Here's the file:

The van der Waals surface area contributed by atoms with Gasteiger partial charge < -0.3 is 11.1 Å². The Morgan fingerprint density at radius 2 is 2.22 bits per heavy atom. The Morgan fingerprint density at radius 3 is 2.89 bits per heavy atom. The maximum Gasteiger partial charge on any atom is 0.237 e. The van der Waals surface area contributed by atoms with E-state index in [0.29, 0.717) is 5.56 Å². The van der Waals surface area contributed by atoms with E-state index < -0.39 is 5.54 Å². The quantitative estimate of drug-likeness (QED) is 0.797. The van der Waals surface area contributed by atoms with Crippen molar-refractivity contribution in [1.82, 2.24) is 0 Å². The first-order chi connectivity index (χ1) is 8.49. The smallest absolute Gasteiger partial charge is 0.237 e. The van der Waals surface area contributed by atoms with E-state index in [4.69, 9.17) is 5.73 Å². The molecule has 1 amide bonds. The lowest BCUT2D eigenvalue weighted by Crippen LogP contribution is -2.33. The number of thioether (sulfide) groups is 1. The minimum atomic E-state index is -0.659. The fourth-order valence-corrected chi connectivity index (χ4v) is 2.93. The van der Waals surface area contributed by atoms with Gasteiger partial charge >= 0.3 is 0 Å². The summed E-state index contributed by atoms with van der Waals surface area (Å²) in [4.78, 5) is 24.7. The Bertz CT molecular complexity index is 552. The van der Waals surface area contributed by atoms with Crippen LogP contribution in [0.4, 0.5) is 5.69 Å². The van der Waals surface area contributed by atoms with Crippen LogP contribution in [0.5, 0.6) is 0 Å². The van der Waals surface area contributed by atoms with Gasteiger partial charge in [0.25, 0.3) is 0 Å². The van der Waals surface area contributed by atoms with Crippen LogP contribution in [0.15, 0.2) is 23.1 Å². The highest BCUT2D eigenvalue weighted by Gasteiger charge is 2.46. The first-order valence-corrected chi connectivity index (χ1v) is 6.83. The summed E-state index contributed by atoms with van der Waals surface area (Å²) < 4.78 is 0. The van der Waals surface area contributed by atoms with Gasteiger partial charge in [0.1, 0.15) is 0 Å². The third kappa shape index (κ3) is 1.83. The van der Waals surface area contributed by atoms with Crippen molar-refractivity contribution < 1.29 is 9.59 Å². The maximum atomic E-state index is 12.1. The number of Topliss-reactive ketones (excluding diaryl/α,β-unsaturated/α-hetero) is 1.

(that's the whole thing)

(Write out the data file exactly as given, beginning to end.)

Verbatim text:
The van der Waals surface area contributed by atoms with Gasteiger partial charge < -0.3 is 11.1 Å². The Morgan fingerprint density at radius 2 is 2.22 bits per heavy atom. The Morgan fingerprint density at radius 3 is 2.89 bits per heavy atom. The maximum Gasteiger partial charge on any atom is 0.237 e. The van der Waals surface area contributed by atoms with E-state index in [0.29, 0.717) is 5.56 Å². The van der Waals surface area contributed by atoms with E-state index < -0.39 is 5.54 Å². The quantitative estimate of drug-likeness (QED) is 0.797. The van der Waals surface area contributed by atoms with Crippen molar-refractivity contribution in [1.82, 2.24) is 0 Å². The first-order chi connectivity index (χ1) is 8.49. The smallest absolute Gasteiger partial charge is 0.237 e. The van der Waals surface area contributed by atoms with E-state index in [4.69, 9.17) is 5.73 Å². The molecule has 1 amide bonds. The lowest BCUT2D eigenvalue weighted by Crippen LogP contribution is -2.33. The number of thioether (sulfide) groups is 1. The minimum atomic E-state index is -0.659. The fourth-order valence-corrected chi connectivity index (χ4v) is 2.93. The van der Waals surface area contributed by atoms with Gasteiger partial charge >= 0.3 is 0 Å². The summed E-state index contributed by atoms with van der Waals surface area (Å²) in [4.78, 5) is 24.7. The Bertz CT molecular complexity index is 552. The van der Waals surface area contributed by atoms with Crippen LogP contribution in [0.4, 0.5) is 5.69 Å². The van der Waals surface area contributed by atoms with Crippen LogP contribution in [0.5, 0.6) is 0 Å². The van der Waals surface area contributed by atoms with Gasteiger partial charge in [0.25, 0.3) is 0 Å². The van der Waals surface area contributed by atoms with Crippen LogP contribution in [0.15, 0.2) is 23.1 Å². The highest BCUT2D eigenvalue weighted by Gasteiger charge is 2.46. The first-order valence-corrected chi connectivity index (χ1v) is 6.83. The summed E-state index contributed by atoms with van der Waals surface area (Å²) < 4.78 is 0. The van der Waals surface area contributed by atoms with Gasteiger partial charge in [0.1, 0.15) is 0 Å². The third kappa shape index (κ3) is 1.83. The van der Waals surface area contributed by atoms with Crippen molar-refractivity contribution < 1.29 is 9.59 Å². The maximum atomic E-state index is 12.1. The number of Topliss-reactive ketones (excluding diaryl/α,β-unsaturated/α-hetero) is 1.